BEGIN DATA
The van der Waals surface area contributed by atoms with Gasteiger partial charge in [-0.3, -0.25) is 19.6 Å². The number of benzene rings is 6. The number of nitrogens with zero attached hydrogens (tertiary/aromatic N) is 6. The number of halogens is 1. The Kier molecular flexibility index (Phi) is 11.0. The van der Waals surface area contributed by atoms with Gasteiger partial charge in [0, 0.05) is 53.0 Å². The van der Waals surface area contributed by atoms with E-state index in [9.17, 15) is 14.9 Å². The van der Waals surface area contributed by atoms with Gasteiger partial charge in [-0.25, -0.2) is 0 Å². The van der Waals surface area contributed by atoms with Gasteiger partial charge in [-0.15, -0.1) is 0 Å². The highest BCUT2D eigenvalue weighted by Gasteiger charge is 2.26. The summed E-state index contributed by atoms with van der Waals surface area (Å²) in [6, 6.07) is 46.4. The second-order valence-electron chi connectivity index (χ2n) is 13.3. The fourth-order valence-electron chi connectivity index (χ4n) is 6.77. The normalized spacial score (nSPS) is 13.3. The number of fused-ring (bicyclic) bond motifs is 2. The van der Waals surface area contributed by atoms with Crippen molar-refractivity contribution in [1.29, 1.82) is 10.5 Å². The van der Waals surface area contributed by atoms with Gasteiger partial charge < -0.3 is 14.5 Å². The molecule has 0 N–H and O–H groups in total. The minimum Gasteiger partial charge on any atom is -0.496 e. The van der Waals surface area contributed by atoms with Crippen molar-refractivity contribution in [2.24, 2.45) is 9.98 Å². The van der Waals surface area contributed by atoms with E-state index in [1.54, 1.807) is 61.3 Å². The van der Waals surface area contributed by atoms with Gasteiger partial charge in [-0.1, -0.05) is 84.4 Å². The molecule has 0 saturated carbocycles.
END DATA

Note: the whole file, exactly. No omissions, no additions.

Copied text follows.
The van der Waals surface area contributed by atoms with Gasteiger partial charge in [-0.3, -0.25) is 19.6 Å². The number of benzene rings is 6. The number of nitrogens with zero attached hydrogens (tertiary/aromatic N) is 6. The number of halogens is 1. The Kier molecular flexibility index (Phi) is 11.0. The van der Waals surface area contributed by atoms with Gasteiger partial charge in [0, 0.05) is 53.0 Å². The van der Waals surface area contributed by atoms with E-state index in [9.17, 15) is 14.9 Å². The van der Waals surface area contributed by atoms with Gasteiger partial charge in [-0.25, -0.2) is 0 Å². The van der Waals surface area contributed by atoms with Gasteiger partial charge in [-0.15, -0.1) is 0 Å². The highest BCUT2D eigenvalue weighted by Gasteiger charge is 2.26. The summed E-state index contributed by atoms with van der Waals surface area (Å²) in [6, 6.07) is 46.4. The second-order valence-electron chi connectivity index (χ2n) is 13.3. The fourth-order valence-electron chi connectivity index (χ4n) is 6.77. The normalized spacial score (nSPS) is 13.3. The number of fused-ring (bicyclic) bond motifs is 2. The van der Waals surface area contributed by atoms with Crippen molar-refractivity contribution in [1.29, 1.82) is 10.5 Å². The van der Waals surface area contributed by atoms with Gasteiger partial charge < -0.3 is 14.5 Å². The molecule has 0 N–H and O–H groups in total. The minimum Gasteiger partial charge on any atom is -0.496 e. The van der Waals surface area contributed by atoms with Crippen molar-refractivity contribution in [2.24, 2.45) is 9.98 Å². The van der Waals surface area contributed by atoms with E-state index in [1.54, 1.807) is 61.3 Å². The van der Waals surface area contributed by atoms with Gasteiger partial charge in [-0.1, -0.05) is 84.4 Å². The molecule has 0 saturated carbocycles.